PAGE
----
Saturday, May 14, 2011

Pier House Piano

I'm sure that visitors to key West go to the Wine Galley at the Pier House Resort as a matter of course but my wife and I rarely visit and I'm not sure why. The location on the small beach at the hotel is quite lovely and were we the hardcore drinking types Key West's hardest of hard core bars is just round the corner. When Chuck comes back to town I'll let him drag me through the peanut shells on the floor of the bar and we can eat peculiar hot dogs together while we tell lies over weak beer.The Wine Galley is far more fancy and perhaps it is telling, but it is to my gentrified taste, the serene ambiance, the view over the water, and a glass of Yuengling goes down a treat. The man who holds court at the piano is Larry Smith and he's been doing it a while. He's one of those musicians in Key West that holds down a steady gig and does it well.
He shares his space with other musicians from time to time and last weekend it was Cathy's turn. In real life Cathy teaches in my wife's school and on the side she sings and does comedy. Her husband plays piano at Little Palm in much the way Larry Smith holds down the fort at the Pier House.It was a good evening out and we had a good time, and when Katherine got up to do a duet with her buddy Cathy, the cheerful Larry invited her back for an evening of her own in June.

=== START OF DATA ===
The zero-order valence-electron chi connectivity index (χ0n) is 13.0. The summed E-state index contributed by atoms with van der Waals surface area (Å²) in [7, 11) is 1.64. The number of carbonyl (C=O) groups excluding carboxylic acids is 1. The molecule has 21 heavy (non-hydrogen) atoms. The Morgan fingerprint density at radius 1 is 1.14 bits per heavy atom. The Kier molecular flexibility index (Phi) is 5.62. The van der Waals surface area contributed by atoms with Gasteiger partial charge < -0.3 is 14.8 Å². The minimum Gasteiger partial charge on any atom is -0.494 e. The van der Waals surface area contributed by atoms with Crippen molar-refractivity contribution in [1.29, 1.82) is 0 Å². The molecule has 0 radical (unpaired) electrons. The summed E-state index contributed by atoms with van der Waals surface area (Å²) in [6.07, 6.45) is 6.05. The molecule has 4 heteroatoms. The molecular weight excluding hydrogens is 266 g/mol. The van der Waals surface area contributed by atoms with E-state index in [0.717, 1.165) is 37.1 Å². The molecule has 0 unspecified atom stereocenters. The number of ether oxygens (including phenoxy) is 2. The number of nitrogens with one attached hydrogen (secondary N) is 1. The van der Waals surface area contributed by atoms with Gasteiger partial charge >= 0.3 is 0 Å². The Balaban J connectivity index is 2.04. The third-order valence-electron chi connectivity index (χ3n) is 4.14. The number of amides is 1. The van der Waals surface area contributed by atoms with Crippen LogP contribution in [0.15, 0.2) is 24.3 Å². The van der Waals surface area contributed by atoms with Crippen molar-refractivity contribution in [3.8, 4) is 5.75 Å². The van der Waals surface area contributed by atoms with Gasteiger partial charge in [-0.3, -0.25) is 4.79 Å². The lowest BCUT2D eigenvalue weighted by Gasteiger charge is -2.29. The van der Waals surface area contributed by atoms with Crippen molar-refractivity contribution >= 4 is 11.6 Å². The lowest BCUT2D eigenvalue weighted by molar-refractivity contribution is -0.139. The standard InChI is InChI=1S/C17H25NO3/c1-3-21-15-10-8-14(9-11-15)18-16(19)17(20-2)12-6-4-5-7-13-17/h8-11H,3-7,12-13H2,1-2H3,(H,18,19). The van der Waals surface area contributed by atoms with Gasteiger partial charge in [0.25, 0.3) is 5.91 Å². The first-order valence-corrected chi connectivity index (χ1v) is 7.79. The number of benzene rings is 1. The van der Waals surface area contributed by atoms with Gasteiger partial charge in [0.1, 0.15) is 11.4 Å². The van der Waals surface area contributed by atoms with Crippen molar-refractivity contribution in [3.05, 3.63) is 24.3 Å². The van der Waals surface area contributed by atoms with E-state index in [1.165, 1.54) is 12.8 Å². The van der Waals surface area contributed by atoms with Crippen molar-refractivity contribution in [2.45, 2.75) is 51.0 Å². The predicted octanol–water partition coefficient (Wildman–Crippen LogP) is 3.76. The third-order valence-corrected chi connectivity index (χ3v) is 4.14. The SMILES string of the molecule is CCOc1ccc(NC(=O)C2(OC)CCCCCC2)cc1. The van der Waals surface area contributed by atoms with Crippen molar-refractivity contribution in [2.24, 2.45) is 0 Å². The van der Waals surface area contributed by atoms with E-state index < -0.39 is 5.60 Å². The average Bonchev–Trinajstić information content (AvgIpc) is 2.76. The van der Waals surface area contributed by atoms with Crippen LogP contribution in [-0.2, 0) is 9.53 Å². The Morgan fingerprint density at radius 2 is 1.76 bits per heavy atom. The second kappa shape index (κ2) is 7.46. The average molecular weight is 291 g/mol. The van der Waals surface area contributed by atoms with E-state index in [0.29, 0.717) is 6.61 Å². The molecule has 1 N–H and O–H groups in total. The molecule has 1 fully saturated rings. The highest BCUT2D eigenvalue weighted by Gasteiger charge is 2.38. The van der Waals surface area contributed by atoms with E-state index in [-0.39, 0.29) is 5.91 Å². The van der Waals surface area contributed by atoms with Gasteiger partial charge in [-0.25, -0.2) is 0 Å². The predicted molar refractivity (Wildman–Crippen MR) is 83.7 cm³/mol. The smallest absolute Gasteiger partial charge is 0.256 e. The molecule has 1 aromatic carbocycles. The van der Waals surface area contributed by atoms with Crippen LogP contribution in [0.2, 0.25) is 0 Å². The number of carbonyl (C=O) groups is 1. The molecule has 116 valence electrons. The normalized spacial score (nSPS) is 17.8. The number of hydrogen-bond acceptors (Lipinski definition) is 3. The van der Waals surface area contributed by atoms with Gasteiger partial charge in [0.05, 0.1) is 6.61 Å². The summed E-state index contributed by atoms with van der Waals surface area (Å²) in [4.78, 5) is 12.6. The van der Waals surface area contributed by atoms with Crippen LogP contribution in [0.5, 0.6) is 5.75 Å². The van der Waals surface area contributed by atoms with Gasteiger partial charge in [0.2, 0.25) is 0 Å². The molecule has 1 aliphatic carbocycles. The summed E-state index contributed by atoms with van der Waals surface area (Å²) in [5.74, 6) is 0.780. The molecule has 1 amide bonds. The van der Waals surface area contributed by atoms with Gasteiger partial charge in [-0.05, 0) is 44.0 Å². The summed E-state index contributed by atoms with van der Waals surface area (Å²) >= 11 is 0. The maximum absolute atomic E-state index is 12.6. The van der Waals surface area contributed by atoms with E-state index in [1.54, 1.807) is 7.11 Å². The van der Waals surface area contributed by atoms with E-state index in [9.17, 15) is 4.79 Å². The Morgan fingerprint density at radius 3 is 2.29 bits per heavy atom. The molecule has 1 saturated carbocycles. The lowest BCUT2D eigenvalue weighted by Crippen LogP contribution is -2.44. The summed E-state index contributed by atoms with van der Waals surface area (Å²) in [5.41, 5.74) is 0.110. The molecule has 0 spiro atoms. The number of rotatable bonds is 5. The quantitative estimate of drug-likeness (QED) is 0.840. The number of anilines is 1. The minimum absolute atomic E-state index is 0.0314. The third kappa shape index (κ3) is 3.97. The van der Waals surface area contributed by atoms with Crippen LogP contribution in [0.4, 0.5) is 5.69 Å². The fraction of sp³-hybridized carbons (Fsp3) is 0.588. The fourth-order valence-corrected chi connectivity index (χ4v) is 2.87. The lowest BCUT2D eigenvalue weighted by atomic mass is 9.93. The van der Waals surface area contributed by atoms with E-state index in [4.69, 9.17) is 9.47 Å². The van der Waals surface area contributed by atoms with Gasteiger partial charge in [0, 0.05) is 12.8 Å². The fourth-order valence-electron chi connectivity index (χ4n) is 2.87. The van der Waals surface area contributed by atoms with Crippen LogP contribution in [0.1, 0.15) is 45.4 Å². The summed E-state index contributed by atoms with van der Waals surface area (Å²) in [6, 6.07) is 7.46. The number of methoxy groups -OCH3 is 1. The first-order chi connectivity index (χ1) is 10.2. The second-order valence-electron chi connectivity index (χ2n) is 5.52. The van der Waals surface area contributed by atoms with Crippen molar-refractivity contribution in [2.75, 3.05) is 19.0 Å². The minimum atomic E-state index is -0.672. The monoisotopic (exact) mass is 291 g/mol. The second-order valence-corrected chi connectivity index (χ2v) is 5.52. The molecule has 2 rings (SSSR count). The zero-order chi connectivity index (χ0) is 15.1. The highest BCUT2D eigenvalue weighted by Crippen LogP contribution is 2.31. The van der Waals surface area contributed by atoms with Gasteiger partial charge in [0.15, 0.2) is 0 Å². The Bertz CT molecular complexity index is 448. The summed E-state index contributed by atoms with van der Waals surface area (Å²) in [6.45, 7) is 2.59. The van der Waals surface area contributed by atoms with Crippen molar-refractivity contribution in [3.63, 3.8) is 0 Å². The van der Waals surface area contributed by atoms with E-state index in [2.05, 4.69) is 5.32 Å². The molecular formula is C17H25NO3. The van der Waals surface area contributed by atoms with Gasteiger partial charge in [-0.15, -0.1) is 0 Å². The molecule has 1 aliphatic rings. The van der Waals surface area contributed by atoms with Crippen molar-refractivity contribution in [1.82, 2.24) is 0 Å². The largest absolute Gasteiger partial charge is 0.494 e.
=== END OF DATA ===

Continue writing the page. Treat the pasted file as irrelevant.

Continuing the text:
It works for me as I always like an opportunity to have a reason to go back to the Pier House. Sitting there listening to the music I got an inkling why people come to key West and stay in these places on the waterfront. I wouldn't have minded myself retiring to a room looking forward to breakfast by room service on the balcony overlooking the harbor. It sounded divine but we had to drive home when the music was done. We are, after all, locals.


A Murder Of Crows Review

To say that the movie A Murder of Crows is set in Key West is a bit of an exaggeration. The plot actually revolves around New Orleans and it's cinematic-ally stereotypical corrupt practices. However key West does show up in the movie. Fishing for instance. When Cuba Gooding's character gets disbarred from the law in Louisiana he returns to the ancestral home in Key West and takes up the trade one expects a dropout to pick up: fishing guide.He grows a beard of course and gets tangled with a client who goes by the literary name of Christopher Marlowe. They fish and they drink together. At Sloppy Joe's of course, where we learn to our astonishment that Hemingway's favorite drink was the daiquiri.